Lewis Perkins

A selection of DyStar apparel dyes for the fashion industry has been assessed against the criteria of the Material Health category in the Cradle to Cradle Certified Product Standard and has been awarded a Gold Certificate.

That certificate means that no substances present in the formulation at a concentration of 100 parts per million or above poses a risk to humans or the environment during textile dying, use or end-of-use.

The dyes will be added to the Fashion Positive Materials Library, a digital database of better materials for fashion that have been verified through Material Health Certificates or the Cradle to Cradle Certified Products Program. Fashion Positive is a fashion-industry focused initiative of the Cradle to Cradle Products Innovation Institute. The first of its kind, the Fashion Positive Materials Library, was created in 2015 to develop “building blocks” for fashion designers, brands and retailers to grow the circular economy. According to Accenture, the Circular Economy could generate $4.5 trillion of additional economic output by 2030.

“With DyStar’s achievement of a Material Health Certificate for these textile dyes, they have demonstrated a commitment to positive impact in the communities where clothes are made and their downstream impact,” said Lewis Perkins, president of the Cradle to Cradle Products Innovation Institute.

The dyes include a range of products for vat, disperse and reactive dyeing of textiles. These dyes are safer for the people who use them and the environment and fresh water supplies where large-scale fabric dyeing takes place.

“As the first textile dye company to earn a Material Health Certificate at the Gold level, DyStar reaffirms its commitment to environmental and human health,” said John Easton, global ecology services manager at DyStar. “In producing dyes for fabrics from cottons to polyester, wool, cashmere and silk, DyStar is proud to be part of a more sustainable future and growing a circular economy.”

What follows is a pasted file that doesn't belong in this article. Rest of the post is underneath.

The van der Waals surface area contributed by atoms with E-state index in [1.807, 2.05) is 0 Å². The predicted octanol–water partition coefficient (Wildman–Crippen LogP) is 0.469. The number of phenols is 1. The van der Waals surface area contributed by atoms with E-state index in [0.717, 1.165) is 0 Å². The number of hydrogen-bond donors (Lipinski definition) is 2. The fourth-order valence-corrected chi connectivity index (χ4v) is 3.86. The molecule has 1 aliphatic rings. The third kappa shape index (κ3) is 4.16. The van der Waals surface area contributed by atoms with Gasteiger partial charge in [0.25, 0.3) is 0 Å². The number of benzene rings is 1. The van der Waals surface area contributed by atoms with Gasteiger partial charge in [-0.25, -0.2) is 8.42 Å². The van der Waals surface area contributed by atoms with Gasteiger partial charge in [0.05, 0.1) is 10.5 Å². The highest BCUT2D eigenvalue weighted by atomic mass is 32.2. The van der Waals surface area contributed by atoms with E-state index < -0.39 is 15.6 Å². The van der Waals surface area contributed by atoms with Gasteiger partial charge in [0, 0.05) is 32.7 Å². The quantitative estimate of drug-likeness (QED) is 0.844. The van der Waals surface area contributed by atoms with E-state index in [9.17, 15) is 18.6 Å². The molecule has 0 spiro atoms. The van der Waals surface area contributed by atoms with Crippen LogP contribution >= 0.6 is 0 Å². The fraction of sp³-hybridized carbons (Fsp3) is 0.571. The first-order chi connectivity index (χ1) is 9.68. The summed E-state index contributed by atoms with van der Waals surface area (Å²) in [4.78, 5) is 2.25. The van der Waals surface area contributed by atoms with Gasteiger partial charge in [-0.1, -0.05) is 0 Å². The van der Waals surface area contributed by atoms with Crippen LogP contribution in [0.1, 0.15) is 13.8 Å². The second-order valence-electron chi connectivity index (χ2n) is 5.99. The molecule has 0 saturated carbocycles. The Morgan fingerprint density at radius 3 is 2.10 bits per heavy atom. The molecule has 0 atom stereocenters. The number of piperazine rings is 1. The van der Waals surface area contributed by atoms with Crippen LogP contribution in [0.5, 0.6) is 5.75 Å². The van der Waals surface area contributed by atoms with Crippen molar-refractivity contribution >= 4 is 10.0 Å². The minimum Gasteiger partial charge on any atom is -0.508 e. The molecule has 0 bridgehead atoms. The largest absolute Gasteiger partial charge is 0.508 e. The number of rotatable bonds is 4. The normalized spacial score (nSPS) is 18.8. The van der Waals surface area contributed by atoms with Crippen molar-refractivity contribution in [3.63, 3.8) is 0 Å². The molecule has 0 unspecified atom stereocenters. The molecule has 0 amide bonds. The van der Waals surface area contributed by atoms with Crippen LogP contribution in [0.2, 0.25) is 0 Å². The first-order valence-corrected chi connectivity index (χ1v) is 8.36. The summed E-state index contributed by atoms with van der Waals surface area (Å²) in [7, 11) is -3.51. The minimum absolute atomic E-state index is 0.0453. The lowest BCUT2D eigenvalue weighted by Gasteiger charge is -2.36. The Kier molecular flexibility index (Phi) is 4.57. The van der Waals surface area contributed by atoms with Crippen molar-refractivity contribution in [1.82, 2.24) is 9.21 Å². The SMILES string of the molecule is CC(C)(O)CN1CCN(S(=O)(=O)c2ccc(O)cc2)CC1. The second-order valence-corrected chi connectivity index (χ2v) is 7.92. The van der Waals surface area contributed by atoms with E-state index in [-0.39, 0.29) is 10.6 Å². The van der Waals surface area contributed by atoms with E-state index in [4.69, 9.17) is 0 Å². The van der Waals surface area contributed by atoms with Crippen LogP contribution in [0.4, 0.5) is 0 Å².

Dyes included in the certification are Dianix for polyester; Remazol, Indanthren and Levafix for cotton, and Realan for cashmere, wool and silk. There’s also an alternative to traditional indigo powder dye — DyStar Indigo Vat 40% Solution — for denim.

“The indigo dye’s main byproduct is mostly water, and not sulfates and dye solids, which further advances the health of local water systems and thus human and ecological life,” Perkins noted.

The Fashion Positive Initiative applies the Cradle to Cradle Certified Product Standard to transform the way apparel and accessories are made. The initiative spurs the creation of materials and products that result in a regenerative, beneficial impact on the environment and society. Fashion Positive collaborates with fashion industry partners to address pressing challenges, including harmful chemicals, water pollution and labor practices.

The Cradle to Cradle Products Innovation Institute is a nonprofit organization based in San Francisco, with satellite offices in Amsterdam and and Raleigh, N.C.

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